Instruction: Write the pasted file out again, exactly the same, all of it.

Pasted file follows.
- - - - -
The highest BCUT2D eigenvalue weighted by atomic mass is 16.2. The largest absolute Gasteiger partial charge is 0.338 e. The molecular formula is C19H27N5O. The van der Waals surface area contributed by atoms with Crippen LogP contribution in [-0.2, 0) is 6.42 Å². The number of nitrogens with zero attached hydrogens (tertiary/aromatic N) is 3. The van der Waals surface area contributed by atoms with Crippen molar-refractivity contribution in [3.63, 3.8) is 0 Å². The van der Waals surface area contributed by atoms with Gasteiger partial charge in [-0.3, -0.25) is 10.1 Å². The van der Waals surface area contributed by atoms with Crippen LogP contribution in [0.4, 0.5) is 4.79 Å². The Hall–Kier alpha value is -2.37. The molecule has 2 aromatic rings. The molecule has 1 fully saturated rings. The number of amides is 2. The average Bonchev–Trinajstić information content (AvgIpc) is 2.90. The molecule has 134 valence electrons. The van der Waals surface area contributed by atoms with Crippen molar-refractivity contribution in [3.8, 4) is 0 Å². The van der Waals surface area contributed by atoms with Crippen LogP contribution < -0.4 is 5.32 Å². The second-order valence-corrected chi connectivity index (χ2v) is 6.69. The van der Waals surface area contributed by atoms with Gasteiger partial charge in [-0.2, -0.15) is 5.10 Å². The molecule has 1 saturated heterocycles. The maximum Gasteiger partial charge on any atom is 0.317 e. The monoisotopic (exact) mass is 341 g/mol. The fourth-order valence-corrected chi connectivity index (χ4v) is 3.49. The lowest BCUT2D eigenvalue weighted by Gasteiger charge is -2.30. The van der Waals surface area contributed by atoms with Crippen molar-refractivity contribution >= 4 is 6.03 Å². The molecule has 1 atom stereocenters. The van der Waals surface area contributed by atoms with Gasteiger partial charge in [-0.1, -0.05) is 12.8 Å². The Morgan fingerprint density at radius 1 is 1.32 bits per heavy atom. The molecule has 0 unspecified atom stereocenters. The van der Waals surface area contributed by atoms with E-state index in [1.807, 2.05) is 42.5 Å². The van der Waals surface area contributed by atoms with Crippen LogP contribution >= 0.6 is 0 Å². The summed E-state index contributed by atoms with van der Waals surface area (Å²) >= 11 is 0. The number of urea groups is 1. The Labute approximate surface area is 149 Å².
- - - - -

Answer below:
The highest BCUT2D eigenvalue weighted by atomic mass is 16.2. The largest absolute Gasteiger partial charge is 0.338 e. The molecular formula is C19H27N5O. The van der Waals surface area contributed by atoms with Crippen LogP contribution in [-0.2, 0) is 6.42 Å². The number of nitrogens with zero attached hydrogens (tertiary/aromatic N) is 3. The van der Waals surface area contributed by atoms with Crippen molar-refractivity contribution in [3.63, 3.8) is 0 Å². The van der Waals surface area contributed by atoms with Gasteiger partial charge in [-0.3, -0.25) is 10.1 Å². The van der Waals surface area contributed by atoms with Crippen LogP contribution in [0.4, 0.5) is 4.79 Å². The Hall–Kier alpha value is -2.37. The molecule has 2 aromatic rings. The molecule has 1 fully saturated rings. The number of amides is 2. The average Bonchev–Trinajstić information content (AvgIpc) is 2.90. The molecule has 134 valence electrons. The van der Waals surface area contributed by atoms with Crippen molar-refractivity contribution in [3.8, 4) is 0 Å². The van der Waals surface area contributed by atoms with Crippen LogP contribution < -0.4 is 5.32 Å². The second-order valence-corrected chi connectivity index (χ2v) is 6.69. The van der Waals surface area contributed by atoms with Gasteiger partial charge in [-0.2, -0.15) is 5.10 Å². The molecule has 1 saturated heterocycles. The maximum Gasteiger partial charge on any atom is 0.317 e. The monoisotopic (exact) mass is 341 g/mol. The fourth-order valence-corrected chi connectivity index (χ4v) is 3.49. The lowest BCUT2D eigenvalue weighted by Gasteiger charge is -2.30. The van der Waals surface area contributed by atoms with Crippen molar-refractivity contribution >= 4 is 6.03 Å². The molecule has 1 atom stereocenters. The van der Waals surface area contributed by atoms with Gasteiger partial charge in [-0.1, -0.05) is 12.8 Å². The Morgan fingerprint density at radius 1 is 1.32 bits per heavy atom. The molecule has 0 unspecified atom stereocenters. The van der Waals surface area contributed by atoms with E-state index in [1.807, 2.05) is 42.5 Å². The van der Waals surface area contributed by atoms with Crippen LogP contribution >= 0.6 is 0 Å². The summed E-state index contributed by atoms with van der Waals surface area (Å²) >= 11 is 0. The number of urea groups is 1. The Labute approximate surface area is 149 Å².